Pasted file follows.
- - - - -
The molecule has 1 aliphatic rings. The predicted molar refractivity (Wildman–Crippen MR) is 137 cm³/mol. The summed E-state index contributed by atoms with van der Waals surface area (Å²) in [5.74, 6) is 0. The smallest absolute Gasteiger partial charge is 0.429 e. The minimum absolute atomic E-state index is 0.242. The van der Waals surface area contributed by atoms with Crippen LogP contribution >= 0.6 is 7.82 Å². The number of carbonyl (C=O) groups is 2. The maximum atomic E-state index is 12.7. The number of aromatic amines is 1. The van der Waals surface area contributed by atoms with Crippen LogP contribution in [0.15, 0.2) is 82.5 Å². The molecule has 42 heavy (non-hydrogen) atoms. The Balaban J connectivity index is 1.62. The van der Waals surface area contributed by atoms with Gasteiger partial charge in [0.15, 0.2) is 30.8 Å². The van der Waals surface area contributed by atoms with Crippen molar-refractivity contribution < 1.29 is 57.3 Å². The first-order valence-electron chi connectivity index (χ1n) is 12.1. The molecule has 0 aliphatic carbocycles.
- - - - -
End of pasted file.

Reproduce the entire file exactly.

The molecule has 1 aliphatic rings. The predicted molar refractivity (Wildman–Crippen MR) is 137 cm³/mol. The summed E-state index contributed by atoms with van der Waals surface area (Å²) in [5.74, 6) is 0. The smallest absolute Gasteiger partial charge is 0.429 e. The minimum absolute atomic E-state index is 0.242. The van der Waals surface area contributed by atoms with Crippen LogP contribution >= 0.6 is 7.82 Å². The number of carbonyl (C=O) groups is 2. The maximum atomic E-state index is 12.7. The number of aromatic amines is 1. The van der Waals surface area contributed by atoms with Crippen LogP contribution in [0.15, 0.2) is 82.5 Å². The molecule has 42 heavy (non-hydrogen) atoms. The Balaban J connectivity index is 1.62. The van der Waals surface area contributed by atoms with Gasteiger partial charge in [0.15, 0.2) is 30.8 Å². The van der Waals surface area contributed by atoms with Crippen molar-refractivity contribution < 1.29 is 57.3 Å². The first-order valence-electron chi connectivity index (χ1n) is 12.1. The molecule has 0 aliphatic carbocycles.